Towards the end there are photos of his wife in a hospital bed, and pictures of a funeral – not sure if the two incidents are related.  There is also a poignant picture of friends posing in an orchard – one man is in a Soviet army uniform, a young, dour woman has perched his army hat on her head.  The album comes full circle by finishing with more confirmation photos – this time a young man with a Beatles haircut and armfuls of flowers.  Wing-nut, face now wrinkled, without his wife at his side, poses next to the boy in a group shot.

In historical terms, without any kind of identification of places, people or events, the album has no value.  I see enough significant photos in my line of work, help to interpret them, preserve them, publish then in exhibitions.  The pictures in this mystery album are typical family photos of any other people who lived in Latvia at that time – without the personal information. 

But the romantic side of me cannot get the album out of my system.  All of those family pictures in sequence –the small joys of belonging to a church community, of having children, your wedding day, sitting in the garden, and putting on your best clothes to go to the photographer.  All of those eyes, and smiles, and lives caught in black and white, carefully sorted and stored in an album.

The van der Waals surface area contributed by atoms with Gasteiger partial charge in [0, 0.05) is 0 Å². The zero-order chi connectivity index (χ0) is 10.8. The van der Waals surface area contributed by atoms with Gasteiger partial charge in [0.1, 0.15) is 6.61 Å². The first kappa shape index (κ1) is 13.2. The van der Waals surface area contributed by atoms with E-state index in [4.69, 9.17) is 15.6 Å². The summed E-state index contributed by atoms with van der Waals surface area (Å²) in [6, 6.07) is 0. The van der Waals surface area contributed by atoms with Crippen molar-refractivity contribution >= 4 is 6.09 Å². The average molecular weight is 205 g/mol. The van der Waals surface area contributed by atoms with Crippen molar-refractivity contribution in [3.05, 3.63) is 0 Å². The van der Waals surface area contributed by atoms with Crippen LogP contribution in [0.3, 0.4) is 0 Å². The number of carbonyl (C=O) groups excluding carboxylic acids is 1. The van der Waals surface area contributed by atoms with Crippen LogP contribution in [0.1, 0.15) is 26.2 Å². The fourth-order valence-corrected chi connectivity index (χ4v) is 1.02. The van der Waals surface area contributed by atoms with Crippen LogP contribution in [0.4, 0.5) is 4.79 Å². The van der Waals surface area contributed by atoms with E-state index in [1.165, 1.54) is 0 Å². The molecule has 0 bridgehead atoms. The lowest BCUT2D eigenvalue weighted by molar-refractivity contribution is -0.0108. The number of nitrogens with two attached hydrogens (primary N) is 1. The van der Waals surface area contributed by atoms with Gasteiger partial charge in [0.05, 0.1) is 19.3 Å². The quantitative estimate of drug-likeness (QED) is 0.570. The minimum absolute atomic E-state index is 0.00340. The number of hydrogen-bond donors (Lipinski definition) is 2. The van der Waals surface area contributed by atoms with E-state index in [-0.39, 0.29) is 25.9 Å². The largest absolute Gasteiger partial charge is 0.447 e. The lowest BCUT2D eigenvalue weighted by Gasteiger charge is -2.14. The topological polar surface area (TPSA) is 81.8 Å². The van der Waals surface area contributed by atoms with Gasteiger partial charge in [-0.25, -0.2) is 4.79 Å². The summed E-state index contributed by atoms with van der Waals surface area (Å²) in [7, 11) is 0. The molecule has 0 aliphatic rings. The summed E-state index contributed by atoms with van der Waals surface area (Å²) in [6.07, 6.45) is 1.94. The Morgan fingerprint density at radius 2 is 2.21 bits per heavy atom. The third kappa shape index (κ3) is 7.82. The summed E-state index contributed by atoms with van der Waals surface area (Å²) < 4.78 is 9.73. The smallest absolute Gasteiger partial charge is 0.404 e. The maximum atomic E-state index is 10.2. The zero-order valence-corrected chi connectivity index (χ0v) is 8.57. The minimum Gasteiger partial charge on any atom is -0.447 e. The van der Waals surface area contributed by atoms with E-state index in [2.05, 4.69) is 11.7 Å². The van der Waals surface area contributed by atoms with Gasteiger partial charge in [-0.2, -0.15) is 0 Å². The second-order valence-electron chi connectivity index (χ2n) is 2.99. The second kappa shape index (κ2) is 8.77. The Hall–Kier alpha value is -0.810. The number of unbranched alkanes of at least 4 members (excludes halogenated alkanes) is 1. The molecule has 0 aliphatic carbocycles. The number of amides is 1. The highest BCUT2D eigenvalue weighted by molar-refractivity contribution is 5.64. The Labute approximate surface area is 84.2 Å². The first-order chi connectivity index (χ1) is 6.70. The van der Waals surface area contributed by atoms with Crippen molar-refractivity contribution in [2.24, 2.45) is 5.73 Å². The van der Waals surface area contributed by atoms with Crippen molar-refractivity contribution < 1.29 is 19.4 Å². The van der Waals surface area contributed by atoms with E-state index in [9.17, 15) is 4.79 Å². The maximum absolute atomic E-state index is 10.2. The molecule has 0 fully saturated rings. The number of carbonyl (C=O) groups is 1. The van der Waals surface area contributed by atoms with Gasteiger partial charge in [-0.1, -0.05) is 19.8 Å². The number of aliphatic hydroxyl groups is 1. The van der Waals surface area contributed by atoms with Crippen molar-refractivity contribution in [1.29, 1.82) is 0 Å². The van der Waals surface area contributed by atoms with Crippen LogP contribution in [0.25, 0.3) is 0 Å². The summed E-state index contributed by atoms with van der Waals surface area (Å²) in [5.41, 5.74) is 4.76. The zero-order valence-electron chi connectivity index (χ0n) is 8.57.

Then again, maybe the family story isn’t as rosy as I imagine it. Perhaps Wing-nut worked for the Soviet regime and sent people to exile in Siberia?  Maybe he was a philandering fool, whose wife died of heartbreak early?  Or a less-dramatic version – maybe in his older days, Wing-nut turned to drinking and estranged his family, so that no one was there to collect the album later on? 

Whatever the story was – I have the album now. Stored in the bottom of my drawer.  And occasionally, once every couple of years, I take out the album and pore over the pictures – find faces, now familiar - admire the clothing, wonder about the people, their fates, their families.  And in a strange way, I feel that I know them, and that I have saved the memory of these people, who lived at one time,  in a regional town, somewhere in Eastern Europe.

3 Responses so far.

  1. Mook says: